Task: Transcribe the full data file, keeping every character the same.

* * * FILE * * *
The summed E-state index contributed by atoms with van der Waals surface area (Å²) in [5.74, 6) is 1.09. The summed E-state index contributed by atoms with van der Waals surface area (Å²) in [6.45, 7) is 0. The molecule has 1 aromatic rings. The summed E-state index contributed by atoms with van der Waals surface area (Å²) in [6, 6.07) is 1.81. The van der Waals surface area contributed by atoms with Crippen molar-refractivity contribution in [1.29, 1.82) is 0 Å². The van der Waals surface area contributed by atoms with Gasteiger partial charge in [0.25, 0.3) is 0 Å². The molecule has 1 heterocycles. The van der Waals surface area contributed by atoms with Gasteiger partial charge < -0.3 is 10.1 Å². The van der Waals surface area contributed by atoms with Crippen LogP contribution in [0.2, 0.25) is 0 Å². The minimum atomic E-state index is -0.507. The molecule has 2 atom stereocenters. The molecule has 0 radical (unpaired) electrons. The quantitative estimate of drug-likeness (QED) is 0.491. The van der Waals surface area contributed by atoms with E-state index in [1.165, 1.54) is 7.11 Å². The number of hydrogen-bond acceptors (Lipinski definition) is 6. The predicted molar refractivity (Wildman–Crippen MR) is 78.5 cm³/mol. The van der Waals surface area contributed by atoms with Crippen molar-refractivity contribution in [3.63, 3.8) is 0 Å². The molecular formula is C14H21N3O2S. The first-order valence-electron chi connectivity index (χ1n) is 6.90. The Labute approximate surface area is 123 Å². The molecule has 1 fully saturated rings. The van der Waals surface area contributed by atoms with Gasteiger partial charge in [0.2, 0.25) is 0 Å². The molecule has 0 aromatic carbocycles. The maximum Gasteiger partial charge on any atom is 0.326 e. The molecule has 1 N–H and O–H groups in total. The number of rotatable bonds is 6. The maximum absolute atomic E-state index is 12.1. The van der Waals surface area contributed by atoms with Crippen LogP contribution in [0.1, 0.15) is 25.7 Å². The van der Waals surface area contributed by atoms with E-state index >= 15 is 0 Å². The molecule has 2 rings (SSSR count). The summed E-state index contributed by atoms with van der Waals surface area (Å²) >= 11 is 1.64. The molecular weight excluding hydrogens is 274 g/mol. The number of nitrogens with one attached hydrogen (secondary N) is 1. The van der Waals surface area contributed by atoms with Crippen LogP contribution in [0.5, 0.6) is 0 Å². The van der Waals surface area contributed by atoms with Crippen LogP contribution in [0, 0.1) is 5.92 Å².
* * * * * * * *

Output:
The summed E-state index contributed by atoms with van der Waals surface area (Å²) in [5.74, 6) is 1.09. The summed E-state index contributed by atoms with van der Waals surface area (Å²) in [6.45, 7) is 0. The molecule has 1 aromatic rings. The summed E-state index contributed by atoms with van der Waals surface area (Å²) in [6, 6.07) is 1.81. The van der Waals surface area contributed by atoms with Crippen molar-refractivity contribution in [1.29, 1.82) is 0 Å². The van der Waals surface area contributed by atoms with Gasteiger partial charge in [0.25, 0.3) is 0 Å². The molecule has 1 heterocycles. The van der Waals surface area contributed by atoms with Gasteiger partial charge < -0.3 is 10.1 Å². The van der Waals surface area contributed by atoms with Crippen LogP contribution in [0.2, 0.25) is 0 Å². The minimum atomic E-state index is -0.507. The molecule has 2 atom stereocenters. The molecule has 0 radical (unpaired) electrons. The quantitative estimate of drug-likeness (QED) is 0.491. The van der Waals surface area contributed by atoms with E-state index in [1.165, 1.54) is 7.11 Å². The number of hydrogen-bond acceptors (Lipinski definition) is 6. The predicted molar refractivity (Wildman–Crippen MR) is 78.5 cm³/mol. The van der Waals surface area contributed by atoms with Crippen molar-refractivity contribution in [3.63, 3.8) is 0 Å². The molecular formula is C14H21N3O2S. The first-order valence-electron chi connectivity index (χ1n) is 6.90. The Labute approximate surface area is 123 Å². The molecule has 1 fully saturated rings. The van der Waals surface area contributed by atoms with Gasteiger partial charge in [0.2, 0.25) is 0 Å². The molecule has 0 aromatic carbocycles. The maximum Gasteiger partial charge on any atom is 0.326 e. The molecule has 1 N–H and O–H groups in total. The number of rotatable bonds is 6. The maximum absolute atomic E-state index is 12.1. The van der Waals surface area contributed by atoms with Crippen LogP contribution in [0.1, 0.15) is 25.7 Å². The van der Waals surface area contributed by atoms with E-state index >= 15 is 0 Å². The molecule has 2 rings (SSSR count). The summed E-state index contributed by atoms with van der Waals surface area (Å²) >= 11 is 1.64. The molecular weight excluding hydrogens is 274 g/mol. The number of nitrogens with one attached hydrogen (secondary N) is 1. The van der Waals surface area contributed by atoms with Crippen LogP contribution in [0.5, 0.6) is 0 Å². The van der Waals surface area contributed by atoms with Crippen LogP contribution in [0, 0.1) is 5.92 Å².